June 6th, 2012
06:56 PM ET
By Dan Merica, CNN
Washington (CNN) - American nuns are taking their opposition of the proposed Paul Ryan budget to the American people and embarking on a bus tour through some of America’s most politically important states.
NETWORK, a group founded by 47 Catholic sisters that speaks out on social justice issues in particular, will be hitting states like Iowa, Wisconsin, Ohio, Pennsylvania and Virginia in order to reveal “how federal budget cuts proposed by Rep. Paul Ryan, (R-WI), and passed by the House of Representatives will hurt struggling families in these states,” a release by the group reads.
In interviews after unveiling his budget, Ryan said that he applied his view of Catholic social teaching in his budget proposal, a statement that Sister Simone Campbell, the executive director of NETWORK, said co-opted sacred Catholic teachings.
“I think he was so direct in draping himself in the mantle of Catholic social teaching,” Campbell said. “He took the words but he took none of the meaning in the forming of the budget.”
Campbell continued: “It is one thing to have political differences, but to try to hide a budget that will devastate people and claim that it is supported by your faith. It is unacceptable. He is wrong and he needs to be told so.”
Ryan’s $3.53 trillion dollar budget doubles down on past proposals Republicans have made to overhaul Medicare and other government programs that are seen as politically sensitive. While the budget has little chance to become law, it draws a distinct contrast with Democratic views on spending and will loom large in the 2012 race for the presidency.
Ryan was given an opportunity to respond to Catholics who have questioned his budget in a speech at Georgetown University, the oldest Catholic university in the country.
“Of course, there can be differences among faithful Catholics on this. The work I do, as a Catholic holding office, conforms to the social doctrine as best I can make of it,” said Ryan, a Wisconsin Republican. “What I have to say about the social doctrine of the church is from the viewpoint of a Catholic in politics applying my understanding of the problems of the day.”
The Georgetown speech also gave Catholic opponents an opportunity to confront Ryan with their disapproval. As Ryan delivered the remarks, he came face-to-face with protesters who unveiled a banner that read “Stop the War on the Poor.” Outside the event, Catholics United protested the event. A little over a dozen people stood outside Healy Hall, where the speech took place, and held a sign the read, “WERE YOU THERE WHEN THEY CRUCIFIED THE POOR?”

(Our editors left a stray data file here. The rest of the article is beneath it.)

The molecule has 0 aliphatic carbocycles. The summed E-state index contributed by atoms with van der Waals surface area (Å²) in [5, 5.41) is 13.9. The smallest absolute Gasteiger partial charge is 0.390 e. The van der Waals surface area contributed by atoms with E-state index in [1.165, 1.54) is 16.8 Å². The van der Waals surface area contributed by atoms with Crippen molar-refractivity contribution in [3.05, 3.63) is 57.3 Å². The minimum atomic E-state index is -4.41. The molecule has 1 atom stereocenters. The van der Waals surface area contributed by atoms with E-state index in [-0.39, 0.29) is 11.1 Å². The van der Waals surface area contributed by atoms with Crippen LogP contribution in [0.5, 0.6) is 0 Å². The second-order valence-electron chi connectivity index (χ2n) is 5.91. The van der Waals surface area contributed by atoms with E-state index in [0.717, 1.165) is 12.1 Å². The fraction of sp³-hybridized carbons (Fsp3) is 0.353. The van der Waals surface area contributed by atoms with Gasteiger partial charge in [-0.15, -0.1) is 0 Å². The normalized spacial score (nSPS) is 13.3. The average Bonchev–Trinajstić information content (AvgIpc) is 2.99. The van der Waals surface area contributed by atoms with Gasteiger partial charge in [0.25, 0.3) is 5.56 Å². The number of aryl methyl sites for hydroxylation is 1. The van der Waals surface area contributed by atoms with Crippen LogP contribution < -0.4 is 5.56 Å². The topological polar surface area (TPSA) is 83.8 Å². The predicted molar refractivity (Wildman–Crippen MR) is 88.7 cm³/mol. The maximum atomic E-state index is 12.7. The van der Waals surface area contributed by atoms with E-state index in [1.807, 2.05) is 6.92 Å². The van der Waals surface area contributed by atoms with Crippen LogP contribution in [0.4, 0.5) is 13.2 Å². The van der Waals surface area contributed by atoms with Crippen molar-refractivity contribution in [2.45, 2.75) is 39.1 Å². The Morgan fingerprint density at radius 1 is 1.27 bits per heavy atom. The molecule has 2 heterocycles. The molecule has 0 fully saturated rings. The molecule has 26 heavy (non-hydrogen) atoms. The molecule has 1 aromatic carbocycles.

The nuns' bus trip will go through Wisconsin, Ryan’s home state, and Campbell said the nuns will meet with congressional representatives and their staffs. In particular, Campbell indicated that NETWORK is specifically targeting Catholic representatives who had voted for Ryan’s budget.
“There are some Catholic representatives who have voted for the House budget that Representative Ryan proposed and we as Catholics believe that we should go talk to them and talk to their staffs,” Campbell said.
The trip comes during a controversial time between American nuns and their leadership in Vatican City. Recently, the Vatican has been critical of the nuns, in particular, charging the nuns of espousing “radical feminism” and straying from church teaching.
The busing nuns referenced this controversy in their announcement of the event, stating that “despite the controversy, Catholic Sisters stand with the Bishops in criticizing the Ryan budget and are committed to staying faithful to their mission to serve those in need.”
“In fact, on this issue, we stand with the bishops,” Campbell said.
And that is true. In an April release from the United States Conference of Catholic Bishops, the bishops call on "Congress and the Administration to protect essential help for poor families and vulnerable children and to put the poor first in budget priorities.”
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The CNN Belief Blog covers the faith angles of the day's biggest stories, from breaking news to politics to entertainment, fostering a global conversation about the role of religion and belief in readers' lives. It's edited by CNN's Daniel Burke and Eric Marrapodi with daily contributions from CNN's worldwide newsgathering team and frequent posts from religion scholar and author Stephen Prothero.